|GayFest! Theater Review: The Crumple Zone |
posted by Valerie Temple on Aug 16, 2012 10:00am | comments
| | |
Valerie Temple is the Programming Manager of Bryn Mawr Film Institute,
as well as a filmmaker, video producer and writer whose work has
appeared on such sites as The Awl. This is her first Qfest and she is
super excited about it. You can follow her on Twitter or stalk her on Facebook.
Set in the late 1990s, Three's Company-style hijinks afflict the three gay roommates of The Crumple Zone during a bleak Christmas in their Staten Island apartment.
Christmas is a horrible time for everyone. If you're not preoccupied by your drunken uncle's antics or your grandma's not-so politically correct rants, you're sure to be putting out some kind of emotional fire or dealing with an unwanted drama. In that vein, The Crumple Zone (part of GayFest) tells the all-to-relatable tale of three roommates who stumble through the holiday season propped up by booze and sexual indiscretions.
Although set during the Christmas season, the "crumple zone" of the title does not refer to the crumpled paper that one would be surrounded by after opening too many gifts from loved ones. Instead, it is a dark metaphor referring to the section of a car designed to compress during an accident to absorb the energy of an impact. Absorbing the bulk of the emotional impact in The Crumple Zone is Terry (an animated Kienan McCartney), who must endure as his longtime roommate cheats on his boyfriend of four years, who is also his roommate. (Awkward!) Despite his best (and bitchiest) efforts, Terry fails to influence the situation and things get out of hand when the cuckolded roommate unexpectedly returns from his roadshow duties in Salem's Lot: The Musical. Can Staten Island in the 1990s get more depressing?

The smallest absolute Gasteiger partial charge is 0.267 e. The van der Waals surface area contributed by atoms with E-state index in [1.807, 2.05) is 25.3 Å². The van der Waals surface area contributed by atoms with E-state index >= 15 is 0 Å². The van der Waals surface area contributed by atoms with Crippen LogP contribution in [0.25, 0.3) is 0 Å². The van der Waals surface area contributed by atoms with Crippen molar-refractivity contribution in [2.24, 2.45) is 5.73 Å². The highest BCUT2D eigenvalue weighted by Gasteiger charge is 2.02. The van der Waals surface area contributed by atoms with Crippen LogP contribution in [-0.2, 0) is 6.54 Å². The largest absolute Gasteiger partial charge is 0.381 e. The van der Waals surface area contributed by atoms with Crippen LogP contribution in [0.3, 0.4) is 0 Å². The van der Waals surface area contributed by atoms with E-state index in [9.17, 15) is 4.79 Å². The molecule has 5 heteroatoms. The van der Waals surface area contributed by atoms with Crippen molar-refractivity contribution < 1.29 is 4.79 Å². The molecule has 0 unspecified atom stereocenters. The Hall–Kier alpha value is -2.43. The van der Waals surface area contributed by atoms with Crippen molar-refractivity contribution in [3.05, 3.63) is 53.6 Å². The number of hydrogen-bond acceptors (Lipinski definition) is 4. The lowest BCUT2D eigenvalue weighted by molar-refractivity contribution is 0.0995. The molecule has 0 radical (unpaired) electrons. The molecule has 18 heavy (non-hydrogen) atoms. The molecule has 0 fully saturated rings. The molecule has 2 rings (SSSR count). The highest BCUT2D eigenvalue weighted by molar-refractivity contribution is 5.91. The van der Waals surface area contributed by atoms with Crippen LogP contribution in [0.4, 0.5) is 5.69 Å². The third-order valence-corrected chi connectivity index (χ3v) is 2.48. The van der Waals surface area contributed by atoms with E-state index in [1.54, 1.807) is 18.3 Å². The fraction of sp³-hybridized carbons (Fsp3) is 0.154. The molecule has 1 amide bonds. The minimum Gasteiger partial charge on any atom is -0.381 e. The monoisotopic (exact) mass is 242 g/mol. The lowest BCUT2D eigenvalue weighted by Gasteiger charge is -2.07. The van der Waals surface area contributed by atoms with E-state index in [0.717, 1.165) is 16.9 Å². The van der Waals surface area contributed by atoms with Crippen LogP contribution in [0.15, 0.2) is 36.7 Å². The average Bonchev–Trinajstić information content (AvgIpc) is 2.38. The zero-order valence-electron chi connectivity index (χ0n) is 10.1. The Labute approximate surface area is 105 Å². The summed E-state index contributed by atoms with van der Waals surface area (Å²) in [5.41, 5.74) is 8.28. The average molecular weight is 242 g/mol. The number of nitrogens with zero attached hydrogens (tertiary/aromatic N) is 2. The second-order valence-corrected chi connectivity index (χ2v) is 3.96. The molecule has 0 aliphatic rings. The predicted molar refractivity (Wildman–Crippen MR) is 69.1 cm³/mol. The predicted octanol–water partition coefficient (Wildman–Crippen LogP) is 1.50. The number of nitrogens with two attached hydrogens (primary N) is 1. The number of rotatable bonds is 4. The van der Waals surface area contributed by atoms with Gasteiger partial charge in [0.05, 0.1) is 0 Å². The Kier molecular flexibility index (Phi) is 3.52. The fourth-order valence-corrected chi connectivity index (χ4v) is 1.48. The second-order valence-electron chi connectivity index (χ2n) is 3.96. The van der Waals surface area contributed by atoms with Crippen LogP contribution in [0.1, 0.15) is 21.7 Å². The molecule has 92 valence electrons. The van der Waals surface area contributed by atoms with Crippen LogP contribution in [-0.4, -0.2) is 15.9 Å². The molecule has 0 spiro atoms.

Even though the nimble ensemble gels early on in this very funny two-act play, the second half really delivers because the appearance of the third roommate Matt (Zachary Chiero) pays off everything that had been teased in the first act. I loved the hilarious subterfuge as Terry tried to protect Matt's feelings while pretending to be the boyfriend of Buck (Peter Zielinski), who had really been spending the last few months falling for Matt's husband Alex (Shamus Hunter McCarty). The laugh break after Terry forced his hand onto a reticent Buck's knee was so big that it was almost distracting, but immensely appreciated.
Star Kienan McCartney stands out but each member of the supporting cast has more than a few shining moments in this bittersweet comedy.